A validated tool to observe doctors' workflow interruptions was employed.28 Doctors' workflow interruptions are defined here as an intrusion of an unplanned and unscheduled task, causing a discontinuation of tasks, a noticeable break, or task switch behaviour. The observation tool distinguishes ten sources of workflow interruptions28: (1) interruption by colleague doctors; (2) by nursing staff; (3) by telephone/beeper; (4) by patients; (5) by patients' relatives; (6) by any other person or employees; (7) interruptions due to equipment or technical malfunctions (ie, equipment dysfunctions or technical malfunctions); (8) information impediments (ie, necessary work information unavailable); (9) waiting time; and (10) motor or physical impediments (eg, noise, confined space for moving, additional physical strengths in moving heavy patients). Impediments (8–10) are considered as a special subset of workflow interruptions that force doctors to stop the ongoing activity to turn their attention to a disruptive incident and thus aggravate or delay task performance.21 36
Doctors' subjective workload
To assess the effects of demands imposed by clinical task requirements, an abbreviated three-item scale of the validated NASA Task Load Index (TLX) was applied.15 This was designed as a multidimensional rating technique for the subjective assessment of load relevant to a given task or task section. It is sensitive to distinguish between different requirements or task levels, and also indicates objective performance.15 37 This widely used tool indicates subjective workload and has been shown applicable to doctors' work in healthcare environments.35 37 38 Due to resource constraints for this study three items of the NASA-TLX were employed: mental demands (‘How mentally demanding was the task?’); effort (‘How hard did you have to work to accomplish your level of performance?’); and frustration (‘How insecure, discouraged, irritated, stressed and annoyed were you?’). The items were selected based on expert recommendations as well as literature reviews.15 16 35 37 The scale ranged from 0 (‘very low’) to 100 (‘very high’). The three items were aggregated to indicate doctors' overall subjective workload. Scale's reliability in terms of internal consistency was good in the main study: Cronbach's α=0.77.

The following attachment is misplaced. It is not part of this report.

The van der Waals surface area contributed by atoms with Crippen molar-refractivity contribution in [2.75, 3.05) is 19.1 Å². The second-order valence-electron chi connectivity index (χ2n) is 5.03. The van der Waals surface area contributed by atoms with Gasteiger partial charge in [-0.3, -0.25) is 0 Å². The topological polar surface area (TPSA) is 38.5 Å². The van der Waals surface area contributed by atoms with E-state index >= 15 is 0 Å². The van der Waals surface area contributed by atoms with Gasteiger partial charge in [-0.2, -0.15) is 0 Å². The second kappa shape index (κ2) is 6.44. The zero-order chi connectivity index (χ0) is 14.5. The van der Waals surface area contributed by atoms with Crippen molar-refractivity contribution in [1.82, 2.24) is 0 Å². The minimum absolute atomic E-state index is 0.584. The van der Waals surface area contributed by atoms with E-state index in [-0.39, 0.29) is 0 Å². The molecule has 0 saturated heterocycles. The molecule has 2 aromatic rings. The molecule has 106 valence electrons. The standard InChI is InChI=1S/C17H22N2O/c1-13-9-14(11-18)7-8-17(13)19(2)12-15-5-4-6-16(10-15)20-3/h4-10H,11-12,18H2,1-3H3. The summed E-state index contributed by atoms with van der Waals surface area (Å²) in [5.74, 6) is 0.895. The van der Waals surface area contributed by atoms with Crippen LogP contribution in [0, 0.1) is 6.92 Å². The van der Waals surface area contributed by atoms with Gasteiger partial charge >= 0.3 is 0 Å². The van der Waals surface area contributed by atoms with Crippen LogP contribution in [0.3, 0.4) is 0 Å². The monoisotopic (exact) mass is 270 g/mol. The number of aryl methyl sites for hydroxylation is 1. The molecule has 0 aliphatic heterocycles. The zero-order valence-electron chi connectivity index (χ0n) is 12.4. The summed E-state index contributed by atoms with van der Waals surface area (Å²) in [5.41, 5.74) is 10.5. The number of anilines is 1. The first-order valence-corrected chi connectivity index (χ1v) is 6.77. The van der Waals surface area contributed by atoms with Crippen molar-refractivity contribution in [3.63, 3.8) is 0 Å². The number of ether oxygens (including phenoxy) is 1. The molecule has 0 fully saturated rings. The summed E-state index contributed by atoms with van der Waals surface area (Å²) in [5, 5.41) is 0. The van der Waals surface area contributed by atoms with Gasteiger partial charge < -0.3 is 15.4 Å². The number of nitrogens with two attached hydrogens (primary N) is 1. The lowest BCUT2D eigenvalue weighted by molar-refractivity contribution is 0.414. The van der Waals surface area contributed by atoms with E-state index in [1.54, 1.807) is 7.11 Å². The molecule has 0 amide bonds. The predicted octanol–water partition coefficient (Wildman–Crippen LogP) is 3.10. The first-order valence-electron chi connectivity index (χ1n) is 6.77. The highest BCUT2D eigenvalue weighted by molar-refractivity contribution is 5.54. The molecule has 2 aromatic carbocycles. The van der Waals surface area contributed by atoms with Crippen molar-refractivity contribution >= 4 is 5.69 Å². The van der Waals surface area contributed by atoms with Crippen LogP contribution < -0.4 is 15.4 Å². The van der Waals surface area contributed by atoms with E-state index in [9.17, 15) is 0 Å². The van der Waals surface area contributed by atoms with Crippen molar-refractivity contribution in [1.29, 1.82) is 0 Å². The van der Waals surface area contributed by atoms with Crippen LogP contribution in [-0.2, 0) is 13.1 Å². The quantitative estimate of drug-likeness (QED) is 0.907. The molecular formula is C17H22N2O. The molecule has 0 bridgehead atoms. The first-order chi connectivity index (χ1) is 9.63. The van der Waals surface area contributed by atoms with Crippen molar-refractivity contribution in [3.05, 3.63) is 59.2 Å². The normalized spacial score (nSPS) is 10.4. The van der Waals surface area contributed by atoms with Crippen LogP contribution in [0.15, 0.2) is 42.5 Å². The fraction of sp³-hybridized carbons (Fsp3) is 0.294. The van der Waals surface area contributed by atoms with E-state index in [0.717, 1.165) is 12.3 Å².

Additionally, work-related information was noted at the beginning of the observations: clinical unit (ward, ICU, A&E); specialty (surgery, internal medicine); time of the day (morning or afternoon; workload was assessed at both time points). Furthermore, personal data of the involved doctor was collected via self-report: sex (male or female); professional tenure (time since graduation); organisational tenure (time since entry into hospital); specialty degree obtained (completed postgraduate degree); and position (junior, entry level doctors without supervisory responsibilities, specialists with supervisory duties).
Observation instrument: pilot testing of reliability
Three pilot observations were conducted on the site prior to the main study to test the reliability of the observation instrument in terms of inter-observer agreement.39 Three hospital doctors were observed by the two observers simultaneously (three observation periods; range 56–75 min, sum 190.0 min). Thirty-two workflow interruptions were identified (rater 1: N=17; rater 2: N=15). The resulting kappa-coefficient based on the number of interruptions was 0.68 (T=9.45; p<0.01). This indicates substantial inter-rater agreement and supports previous reliability tests.28 39